Nehru Science Centre Lockdown Lecture reveals little-known connect between Nobel Prize and Indian Civil Service Exam

New Delhi: It is said that ‘Great Minds think Alike’! We can stretch this age-old idiom to say that ‘Great Minds Are Schooled Alike’, on learning that two great personalities of the 19th century who had reached the pinnacle of success in the respective fields were classmates. One of them is regarded as the ‘Father of Nuclear Physics’- Sir Ernest Rutherford. On the other hand, the ICS Officer in question was William Sinclair Marris, who had topped the ICS Examination in 1895, started his career as Assistant Magistrate in United Province during the British Raj; and then went on to become a Member of the Council of India and also the Vice Chancellor of the University of Durham. These two great men were friends in Canterbury College at Christchurch in New Zealand during the years 1890-93. The fate of incidents related to their academic careers decided the destiny of science and Indian civil administration in the following years.
Professor B.N. Jagtap, who is a Former Distinguished Scientist and Director, Chemical Group, BARC, Mumbai and Professor at Department of Physics, IIT Bombay, narrated this little known story in course of Nehru Science Centre’s lockdown Series lecture. In an eloquent style of story-telling, in the lecture titled as ‘The Nobel Prize in Chemistry 1908 & its connect with the Indian Civil Service Exam of 1885’, Prof Jagtap started by introducing ‘three and half characters’. While two of them are Sir Rutherford and William S. Marris, the story also related to another well-known British Administrator in pre-independent India – George Carmichael, who had topped the ICS Examination in 1886. The ‘half-character but the most important one’ referred by the Professor in his story is Walter Empson who was the Principal of Wanganui Collegiate School in New Zealand when Marris was a student there. In the year 1886, when Empson’s cousin Carmichael topped the ICS, he turned to his unusually-gifted 13-year old pupil Marris, who was popularly known as ‘Willie’ and advised him “You Go for the Indian Civil”. Eventually, Principal Empson planned the studies of his favourite student Willie. Then, in 1893, when Marris tops the class at Canterbury College, his seemingly ordinary classmate Rutherford ranked second. Marris, by virtue of being the highest scorer, earned the 1851-Exhibition Scholarship to do research under JJ Thompson at the Cambridge University in England. Eventually, on topping the ICS Examination in 1895 which is a watershed, Marris left the claim on the prestigious scholarship and so, it went to the second rank holder Rutherford. “Down the line, while Marris became a highly successful civil servant, Rutherford contributed immensely to the understanding of the physical world and mentored a large number of scientists who further contributed to what we know today about atoms and their behaviours”. Thus, had Marris not topped the ICS Exam of 1895, Rutherford would not have pursued research under Sir J.J.Thompson, based on which he further pursued researches and won the Nobel Prize in Chemistry in 1908! The second ranker Rutherford is regarded as one of the biggest scientists of all times and was given a prestigious burial in Westminster Abbey next to British legends like Sir Isaac Newton.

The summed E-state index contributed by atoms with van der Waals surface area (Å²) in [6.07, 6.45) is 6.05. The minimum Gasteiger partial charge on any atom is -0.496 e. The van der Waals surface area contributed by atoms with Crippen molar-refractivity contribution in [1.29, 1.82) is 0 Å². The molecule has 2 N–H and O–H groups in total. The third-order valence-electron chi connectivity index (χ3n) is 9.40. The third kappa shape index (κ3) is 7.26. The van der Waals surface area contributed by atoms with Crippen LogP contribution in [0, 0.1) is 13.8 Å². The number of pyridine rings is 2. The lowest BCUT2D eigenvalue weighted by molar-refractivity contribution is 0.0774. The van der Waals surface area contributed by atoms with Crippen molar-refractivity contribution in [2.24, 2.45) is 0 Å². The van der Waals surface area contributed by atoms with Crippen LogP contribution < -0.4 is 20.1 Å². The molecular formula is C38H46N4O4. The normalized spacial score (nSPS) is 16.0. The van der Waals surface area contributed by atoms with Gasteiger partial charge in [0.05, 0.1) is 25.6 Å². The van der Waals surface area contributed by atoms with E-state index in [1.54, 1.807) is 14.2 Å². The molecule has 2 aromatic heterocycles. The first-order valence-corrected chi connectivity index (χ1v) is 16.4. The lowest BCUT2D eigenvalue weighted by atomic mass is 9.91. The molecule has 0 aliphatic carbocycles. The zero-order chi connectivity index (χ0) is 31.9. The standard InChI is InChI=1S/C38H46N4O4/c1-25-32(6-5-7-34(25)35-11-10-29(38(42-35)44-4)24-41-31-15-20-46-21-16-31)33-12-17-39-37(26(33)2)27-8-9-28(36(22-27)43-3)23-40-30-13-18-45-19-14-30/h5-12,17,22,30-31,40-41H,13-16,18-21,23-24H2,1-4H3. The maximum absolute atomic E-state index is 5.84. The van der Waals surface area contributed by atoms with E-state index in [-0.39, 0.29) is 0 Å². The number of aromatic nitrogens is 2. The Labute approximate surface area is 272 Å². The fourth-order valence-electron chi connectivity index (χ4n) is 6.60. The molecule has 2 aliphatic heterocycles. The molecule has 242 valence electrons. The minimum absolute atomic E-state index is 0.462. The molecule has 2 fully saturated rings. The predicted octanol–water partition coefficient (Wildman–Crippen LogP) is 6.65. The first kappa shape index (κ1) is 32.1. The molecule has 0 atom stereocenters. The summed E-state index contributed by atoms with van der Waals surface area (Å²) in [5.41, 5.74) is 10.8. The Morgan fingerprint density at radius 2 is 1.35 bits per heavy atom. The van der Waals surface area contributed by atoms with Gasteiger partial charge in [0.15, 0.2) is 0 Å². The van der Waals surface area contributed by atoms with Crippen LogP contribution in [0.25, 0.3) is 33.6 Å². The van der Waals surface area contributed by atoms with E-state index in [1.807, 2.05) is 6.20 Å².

While narrating this little known connect between these great men, Prof. Jagtap advises youngsters to follow their dreams and pursue their field of interest. In course of this captivating story-telling session, the Professor also threw light on the history of Indian Civil Service Examinations and the prestigious Nobel Prizes. He highlighted a few little known and bizarre facts connected with these institutions. One such lesser known facts is that the Nobel Prize was not awarded a few times in history mainly during war times. But in 1948 also, the Peace Prize was not awarded. In that year, there was a nomination for Mahatma Gandhi. But Gandhi was assassinated just before the nominations were to close. The Nobel Committee had discussed and debated upon whether the award can be given posthumously. There are certain conditions for giving the award posthumously. It could be awarded posthumously only if the awardee dies after he is declared as the recipient of the award. In that particular year, the Committee decided not to award the Nobel Peace Prize. The statement that was issued read “There is no suitable candidate for the Award this year” and one of the comments went as “In this respect, Gandhi can only be compared to the founders of religions”.

Speaking about the evolution of Indian Civil Services, Prof Jagtap informed, it all began with the Battle of Plassey in 1757. Satyendranath Tagore, eldest brother of Rabindranath Tagore, was the first Indian to qualify in ICS Exam in 1863. In 1947, when India became independent, there were 322 Indian ICS Officers and 688 British ICS Officers.

Click here for accessing this enchanting lecture by Prof. B.N.Jagtap.

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